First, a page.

CSIS is unlawfully monitoring water protectors and climate justice activists, according to BCCLA. This kind of police surveillance is not new, but it is deplorable.
Alberta Premier Jason Kenney is using public funds to launch a new project within his fossil fuel lobby “War Room” to diminish effective social action for rapid and just transition away from fossil fuels.
These activities are examples of the diverse ways that corporate interests have manipulated democratic institutions.
Movements must be on guard for this kind of manipulation and defend our democratic right to diverse forms of protest.
Democratic institutions of all kinds are being misused for the interests of fossil fuel companies. Alberta Premier Jason Kenney is using public funds and public service employee capacity to think about how to root out and crush groups that are building a movement toward a sustainable future that provides opportunity and care for all people. His is not the first government to try to paint those working for a fossil-free future as deviants, criminals, or traitors – in 2012 Joe Oliver, then-Minister of Natural Resources, labelled us “radical groups” seeking to “hijack our regulatory system to achieve their radical ideological agenda.” The irony of this statement is not lost on me.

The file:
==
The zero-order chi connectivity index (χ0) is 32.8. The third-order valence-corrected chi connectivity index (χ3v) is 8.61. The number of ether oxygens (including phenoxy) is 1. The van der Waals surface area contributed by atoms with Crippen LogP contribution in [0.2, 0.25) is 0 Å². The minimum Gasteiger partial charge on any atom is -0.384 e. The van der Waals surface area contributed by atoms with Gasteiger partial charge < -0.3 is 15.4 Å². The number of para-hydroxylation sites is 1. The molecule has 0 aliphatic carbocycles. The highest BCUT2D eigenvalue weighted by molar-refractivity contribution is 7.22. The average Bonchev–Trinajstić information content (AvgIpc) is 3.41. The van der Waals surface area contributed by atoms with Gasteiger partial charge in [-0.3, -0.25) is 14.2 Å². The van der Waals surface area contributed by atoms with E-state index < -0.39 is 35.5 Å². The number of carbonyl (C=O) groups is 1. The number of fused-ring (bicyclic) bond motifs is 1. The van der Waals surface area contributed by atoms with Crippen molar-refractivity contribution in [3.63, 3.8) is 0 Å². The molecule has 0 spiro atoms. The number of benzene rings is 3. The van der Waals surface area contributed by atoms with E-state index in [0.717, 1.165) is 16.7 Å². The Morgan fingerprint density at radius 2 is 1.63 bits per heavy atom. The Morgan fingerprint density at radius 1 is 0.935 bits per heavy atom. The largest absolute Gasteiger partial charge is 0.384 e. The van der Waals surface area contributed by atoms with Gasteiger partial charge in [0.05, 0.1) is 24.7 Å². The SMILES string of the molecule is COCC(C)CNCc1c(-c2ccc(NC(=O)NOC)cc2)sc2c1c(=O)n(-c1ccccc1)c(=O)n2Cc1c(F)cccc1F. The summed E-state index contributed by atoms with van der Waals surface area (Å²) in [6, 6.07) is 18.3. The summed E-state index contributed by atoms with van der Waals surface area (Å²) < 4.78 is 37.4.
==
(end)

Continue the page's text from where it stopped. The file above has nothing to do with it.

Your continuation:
Joe Oliver’s statements were really formative for me personally – they came immediately after the UN Framework Convention on Climate Change (UNFCCC) negotiations in Durban in 2011, which I attended as a youth delegate. There I had witnessed Canada backed out on the Kyoto Protocol, and announce the approval of a $9B tar sands mine (it was then shelved in 2014 and purchased by CNRL in 2018). I remember standing in the airport in Toronto waiting for my luggage, exhausted from the disappointment that is international climate negotiations, and reading the news, and I saw this op-ed where Oliver slandered people like me for doing our best to stop fossil fuel interests from torching the planet with impunity. A few months later, the accusation that all climate activism was being funded by foreign interests came into vogue.